I'm back to some storytelling and The Mudroom. I'd love for you to read the rest.
At other places
Finding My Place; Oh, and, Guacamole
July 11, 2017 at 6:00 am 0

When I finished writing my book and turned in Finding Holy in the Suburbs for edits, I felt a bit out-of-place. I'd expected to have all the stories to belong to the place I lived. After buying our rental home, I'd expected more permanence. It turns out that place and belonging are wrapped up together in a relationship as confusing as an on-again off-again relationship.

So, today, I'm so excited to be at The Mudroom writing about place and belonging. Place is so often the lens through which I view life -- so much so that my recent move home to the suburbs meant I wrote a book all about it. Make sure to keep up this month at The Mudroom for all the great writing and maybe it'll help you find a bit of your place, too.

Here's an excerpt:

We ask our places to provide a setting, a context — but we do not love them like a full-bodied character with desires of their own. What if our places were not mere settings that we could shape like silly putty, bending them to our desires? What if they were not expendable, plastic containers where we stored our stuff and housed our memories, where we are apt to change places like a quick change of seasonal decor?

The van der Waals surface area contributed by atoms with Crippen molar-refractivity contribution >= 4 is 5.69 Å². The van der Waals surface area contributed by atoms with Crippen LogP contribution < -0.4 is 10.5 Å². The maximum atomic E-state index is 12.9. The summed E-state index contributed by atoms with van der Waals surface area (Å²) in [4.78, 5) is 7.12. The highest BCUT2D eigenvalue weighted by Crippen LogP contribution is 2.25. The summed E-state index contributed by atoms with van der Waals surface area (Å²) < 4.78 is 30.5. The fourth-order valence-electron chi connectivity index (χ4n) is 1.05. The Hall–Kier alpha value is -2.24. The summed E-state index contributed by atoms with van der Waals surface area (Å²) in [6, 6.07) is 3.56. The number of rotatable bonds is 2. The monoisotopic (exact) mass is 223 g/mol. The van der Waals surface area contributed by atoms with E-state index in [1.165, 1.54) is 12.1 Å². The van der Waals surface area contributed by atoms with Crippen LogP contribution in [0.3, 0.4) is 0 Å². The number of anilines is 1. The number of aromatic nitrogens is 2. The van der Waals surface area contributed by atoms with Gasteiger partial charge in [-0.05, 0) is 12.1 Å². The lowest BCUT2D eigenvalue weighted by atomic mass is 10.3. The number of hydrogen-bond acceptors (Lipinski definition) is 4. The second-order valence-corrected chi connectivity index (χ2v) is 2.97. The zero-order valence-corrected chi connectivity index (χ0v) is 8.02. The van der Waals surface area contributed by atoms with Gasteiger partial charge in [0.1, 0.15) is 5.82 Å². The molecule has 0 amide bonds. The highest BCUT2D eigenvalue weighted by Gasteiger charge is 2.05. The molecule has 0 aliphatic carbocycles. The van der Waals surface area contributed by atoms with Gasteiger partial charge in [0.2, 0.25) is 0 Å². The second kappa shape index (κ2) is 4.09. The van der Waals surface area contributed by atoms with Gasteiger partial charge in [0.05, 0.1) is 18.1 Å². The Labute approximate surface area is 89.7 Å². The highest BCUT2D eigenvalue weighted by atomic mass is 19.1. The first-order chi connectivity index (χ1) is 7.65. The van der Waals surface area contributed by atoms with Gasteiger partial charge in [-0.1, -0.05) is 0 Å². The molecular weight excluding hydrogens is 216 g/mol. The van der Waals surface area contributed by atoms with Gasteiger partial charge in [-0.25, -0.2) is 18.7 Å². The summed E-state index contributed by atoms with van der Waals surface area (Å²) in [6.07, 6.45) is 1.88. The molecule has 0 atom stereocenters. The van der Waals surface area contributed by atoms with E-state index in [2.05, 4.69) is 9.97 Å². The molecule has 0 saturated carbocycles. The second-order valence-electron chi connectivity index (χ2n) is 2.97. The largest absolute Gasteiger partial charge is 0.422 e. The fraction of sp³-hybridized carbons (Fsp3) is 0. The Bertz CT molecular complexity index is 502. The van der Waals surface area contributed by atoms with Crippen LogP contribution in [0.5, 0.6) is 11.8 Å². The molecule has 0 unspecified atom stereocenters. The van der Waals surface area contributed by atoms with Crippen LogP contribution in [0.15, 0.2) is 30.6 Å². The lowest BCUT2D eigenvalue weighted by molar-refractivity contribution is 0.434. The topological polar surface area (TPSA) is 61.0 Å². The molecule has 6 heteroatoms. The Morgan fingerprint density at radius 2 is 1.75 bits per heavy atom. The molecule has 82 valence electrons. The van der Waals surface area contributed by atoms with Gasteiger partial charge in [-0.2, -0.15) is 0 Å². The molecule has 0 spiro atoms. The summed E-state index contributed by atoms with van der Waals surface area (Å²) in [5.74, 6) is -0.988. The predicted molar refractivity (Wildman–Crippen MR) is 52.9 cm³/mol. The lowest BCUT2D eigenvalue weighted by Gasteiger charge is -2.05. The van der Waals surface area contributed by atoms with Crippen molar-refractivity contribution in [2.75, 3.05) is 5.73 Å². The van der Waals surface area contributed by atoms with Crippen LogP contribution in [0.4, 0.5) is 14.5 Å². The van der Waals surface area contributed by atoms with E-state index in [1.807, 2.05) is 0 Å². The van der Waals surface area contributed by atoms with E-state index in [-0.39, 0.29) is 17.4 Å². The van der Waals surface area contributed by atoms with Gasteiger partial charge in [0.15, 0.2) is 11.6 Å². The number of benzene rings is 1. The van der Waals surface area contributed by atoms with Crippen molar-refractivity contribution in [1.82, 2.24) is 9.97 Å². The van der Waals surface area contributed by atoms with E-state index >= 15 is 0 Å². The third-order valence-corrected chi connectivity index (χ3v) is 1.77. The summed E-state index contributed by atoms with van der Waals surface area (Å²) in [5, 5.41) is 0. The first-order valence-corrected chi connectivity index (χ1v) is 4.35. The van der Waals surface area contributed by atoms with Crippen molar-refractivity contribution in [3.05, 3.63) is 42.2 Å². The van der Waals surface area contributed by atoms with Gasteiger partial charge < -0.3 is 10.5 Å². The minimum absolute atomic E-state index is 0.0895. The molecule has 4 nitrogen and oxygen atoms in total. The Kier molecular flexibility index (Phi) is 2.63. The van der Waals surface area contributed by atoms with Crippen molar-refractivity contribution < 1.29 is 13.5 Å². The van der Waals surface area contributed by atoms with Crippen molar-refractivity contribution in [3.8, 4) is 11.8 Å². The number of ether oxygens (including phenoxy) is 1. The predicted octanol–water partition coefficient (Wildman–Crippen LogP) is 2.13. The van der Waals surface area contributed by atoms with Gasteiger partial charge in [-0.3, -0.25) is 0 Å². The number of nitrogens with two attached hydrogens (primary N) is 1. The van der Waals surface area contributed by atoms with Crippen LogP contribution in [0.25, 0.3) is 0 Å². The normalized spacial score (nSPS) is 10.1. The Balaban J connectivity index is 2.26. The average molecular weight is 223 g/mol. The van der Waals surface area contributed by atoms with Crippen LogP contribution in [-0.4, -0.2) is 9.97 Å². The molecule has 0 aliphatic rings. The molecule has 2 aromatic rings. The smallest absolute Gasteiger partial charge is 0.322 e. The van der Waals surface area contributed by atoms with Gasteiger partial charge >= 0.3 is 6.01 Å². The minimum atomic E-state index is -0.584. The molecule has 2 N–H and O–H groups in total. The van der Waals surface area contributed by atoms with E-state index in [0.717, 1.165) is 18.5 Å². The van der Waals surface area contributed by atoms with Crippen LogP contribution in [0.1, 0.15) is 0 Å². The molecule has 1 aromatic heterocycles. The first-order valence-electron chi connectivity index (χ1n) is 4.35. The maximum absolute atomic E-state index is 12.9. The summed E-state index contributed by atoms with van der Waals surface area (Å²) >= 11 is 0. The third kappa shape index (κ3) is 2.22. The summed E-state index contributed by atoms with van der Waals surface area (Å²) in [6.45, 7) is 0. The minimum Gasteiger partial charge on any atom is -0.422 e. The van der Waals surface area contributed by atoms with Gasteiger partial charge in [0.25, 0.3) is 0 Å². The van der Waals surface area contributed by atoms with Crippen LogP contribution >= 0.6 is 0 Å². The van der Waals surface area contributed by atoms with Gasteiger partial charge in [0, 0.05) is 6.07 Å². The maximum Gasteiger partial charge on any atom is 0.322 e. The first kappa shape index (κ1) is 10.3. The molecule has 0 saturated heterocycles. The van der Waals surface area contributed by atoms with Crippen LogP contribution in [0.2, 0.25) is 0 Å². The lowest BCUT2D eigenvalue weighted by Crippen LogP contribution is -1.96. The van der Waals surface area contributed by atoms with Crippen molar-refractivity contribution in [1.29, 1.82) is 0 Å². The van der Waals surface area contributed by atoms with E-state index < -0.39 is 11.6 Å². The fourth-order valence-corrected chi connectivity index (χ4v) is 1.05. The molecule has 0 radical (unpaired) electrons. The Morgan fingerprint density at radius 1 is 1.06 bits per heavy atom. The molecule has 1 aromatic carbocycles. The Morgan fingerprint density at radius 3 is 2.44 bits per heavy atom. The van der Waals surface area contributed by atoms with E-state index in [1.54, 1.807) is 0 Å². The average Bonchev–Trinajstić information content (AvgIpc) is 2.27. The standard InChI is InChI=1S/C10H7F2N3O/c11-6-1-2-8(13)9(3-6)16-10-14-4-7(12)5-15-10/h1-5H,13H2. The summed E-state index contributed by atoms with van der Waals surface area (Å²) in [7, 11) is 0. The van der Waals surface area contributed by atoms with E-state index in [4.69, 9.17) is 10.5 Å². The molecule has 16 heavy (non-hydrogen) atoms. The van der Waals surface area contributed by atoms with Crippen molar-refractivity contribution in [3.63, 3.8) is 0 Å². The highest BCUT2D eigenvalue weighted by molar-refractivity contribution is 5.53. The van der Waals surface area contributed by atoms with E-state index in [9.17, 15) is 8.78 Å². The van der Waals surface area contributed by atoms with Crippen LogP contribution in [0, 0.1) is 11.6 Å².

What if our land, our cities, our suburbs, were somehow as real, as vivid, as powerful agents of change as the people in them? What if our places were actually holy?


I suppose it’s nice to think deeply about such things as place, space, land, and humanity. Yet it’s an easy out to actually living well, to being emplaced, bodily creatures. (At least it is for me.) My feet are rooted (most often) in gray tile squares in my suburban kitchen. Here I watch the neighborhood children race by on their neon bikes, I shout to my own children to come inside, I sweep the endless crumbs. I cut and chop. I pile dishes. I scoop out coffee grinds into the trash, get the stray lime out from the disposal, and dry the clean knife blade and put it away because it’s the good one. I turn out meal after meal after meal, sometimes digging in the freezer to fill it out, often adding more garlic, more pepper, and fresh cilantro.